From The Dean

Dean Marilyn SpeedieDear Alumni and Friends,

Mental health care access and quality for the rural and underserved areas of Minnesota is a major concern. At the College of Pharmacy, we believe pharmacists can play a major role in caring for these patients, working collaboratively with community mental health centers, psychiatrists, psychologists, mental health nurses and others.

Over the past year, Senior Associate Dean Randy Seifert has established a collaboration with Northern Pines Mental Health Center in Brainerd in which we can study how a model using pharmacists can best serve patients with both their primary care and chronic illness needs as well as their mental health medications.

Thanks to Laura Schwartzwald and her team at GuidePoint Pharmacy Services, we have been able to embed a resident into Northern Pines. Our goal is to provide patients in Northern Pines with comprehensive pharmacy services provided by a community pharmacy and to develop an interprofessional team within a behavioral health home. We believe this connection will demonstrate how effective community collaboration can improve outcomes for patients with serious mental illness.

For patients who have a mental illness, the team at Northern Pines is also able to provide primary care. However, with a pharmacist as part of that team, he or she is able to address and manage complex medication regimens, including psychiatric medications and medications for other chronic medical conditions.

People with serious mental illness have a shortened life expectancy and much of this reduced life span is the result of other medical illness, especially cardiovascular disease. In order to provide case-based learning, we have arranged for one of our psychiatric boarded pharmacist specialists to become a mentor, preceptor and peer reviewer in support of the team.

While our program with Northern Pines is the furthest along, we have other initiatives with other pharmacist groups across the region to address issues of better care for patients with serious mental illness. We have established a pharmacist training program in collaboration with Cindy Gunderson, Director of Pharmacy at the Red Lake Indian Health Service. Three pharmacists from Red Lake IHS will spend time in a didactic and experiential program with Mark Schneiderhan, our faculty at the Human Development Center in Duluth. We have established communication about potential educational, experiential and research collaborations with CentraCare in St. Cloud, Sanford Health in Bemidji, Northland Consulting in Grand Rapids and Northwest Passage Child & Adolescent Center in Frederic, Wisc.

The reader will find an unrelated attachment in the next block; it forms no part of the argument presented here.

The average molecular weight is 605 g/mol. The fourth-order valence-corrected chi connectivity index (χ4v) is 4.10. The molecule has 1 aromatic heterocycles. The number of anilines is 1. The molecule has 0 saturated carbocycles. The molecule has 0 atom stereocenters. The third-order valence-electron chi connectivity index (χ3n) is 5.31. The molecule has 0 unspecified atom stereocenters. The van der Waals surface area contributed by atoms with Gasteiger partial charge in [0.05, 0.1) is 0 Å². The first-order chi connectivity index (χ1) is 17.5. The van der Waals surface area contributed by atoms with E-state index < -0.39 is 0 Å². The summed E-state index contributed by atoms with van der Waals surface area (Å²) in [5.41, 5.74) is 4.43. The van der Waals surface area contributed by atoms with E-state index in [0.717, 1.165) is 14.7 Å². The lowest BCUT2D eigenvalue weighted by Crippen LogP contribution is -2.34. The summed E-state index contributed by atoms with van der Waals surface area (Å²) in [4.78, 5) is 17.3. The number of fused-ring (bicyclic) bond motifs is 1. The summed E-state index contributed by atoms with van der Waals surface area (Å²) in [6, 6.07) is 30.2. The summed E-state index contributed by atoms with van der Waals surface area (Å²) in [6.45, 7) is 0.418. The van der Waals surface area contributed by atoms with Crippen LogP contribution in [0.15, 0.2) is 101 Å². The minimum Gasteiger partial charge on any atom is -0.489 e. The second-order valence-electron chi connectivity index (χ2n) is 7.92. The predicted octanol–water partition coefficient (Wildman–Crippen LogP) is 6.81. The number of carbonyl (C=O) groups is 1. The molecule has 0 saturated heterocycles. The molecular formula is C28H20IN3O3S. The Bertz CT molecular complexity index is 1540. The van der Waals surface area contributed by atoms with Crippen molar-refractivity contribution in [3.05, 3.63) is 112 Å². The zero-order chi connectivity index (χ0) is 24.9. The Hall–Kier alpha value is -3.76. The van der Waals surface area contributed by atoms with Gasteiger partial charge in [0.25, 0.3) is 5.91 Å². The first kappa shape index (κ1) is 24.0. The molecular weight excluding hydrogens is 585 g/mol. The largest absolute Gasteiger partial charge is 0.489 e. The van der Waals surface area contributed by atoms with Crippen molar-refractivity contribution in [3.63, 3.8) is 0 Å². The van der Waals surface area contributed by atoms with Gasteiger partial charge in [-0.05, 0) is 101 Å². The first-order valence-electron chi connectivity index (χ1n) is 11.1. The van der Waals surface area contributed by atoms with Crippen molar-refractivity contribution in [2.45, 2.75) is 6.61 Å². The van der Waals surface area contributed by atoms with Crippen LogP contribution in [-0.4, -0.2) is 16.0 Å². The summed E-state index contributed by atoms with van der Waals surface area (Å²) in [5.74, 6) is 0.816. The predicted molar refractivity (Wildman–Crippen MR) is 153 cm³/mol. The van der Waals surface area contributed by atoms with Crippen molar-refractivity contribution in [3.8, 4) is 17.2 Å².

Additionally, we have made some important connections with individuals within the Minnesota Department of Human Services and Department of Health. These are important because we have now determined a pathway for expanding the professional practice in the specialty of mental health care.

While we can bill for medication management services for several payers — mostly DHS programs, we are not consistently able to bill other managed Medicaid payers.

We are also not compensated for nondirect patient care coordination services and therefore are not included in the per member per month (PMPM) base rates for the Assertive Care Treatment teams and Behavioral Health Homes.

Our best chance of being able to be included in these base rates is to become designated mental health providers. This will take legislation and will require some sort of specialized training and certification. We may need to consider additional legislation that reduces discrimination between payers providing or not providing payment for medication therapy management services.

We have been invited to testify at the Legislative Healthcare Workforce Commission meeting on Dec. 6. At this session we will address the practice innovations of the college and how we plan to move forward to addressing health needs of Minnesotans.

The college is also working on ways to help provide all pharmacists with all of the tools they need to treat mental illness, including continuing professional education, mentorship and peer review support services. We have an opportunity to truly impact the lives of individuals with serious mental illness and address a critical need within Minnesota, especially rural areas of the state. I think if we can develop team-based and case-based learning experiences, we can train a very effective workforce to deliver improved access and care outcomes.

Marilyn K. Speedie, PhD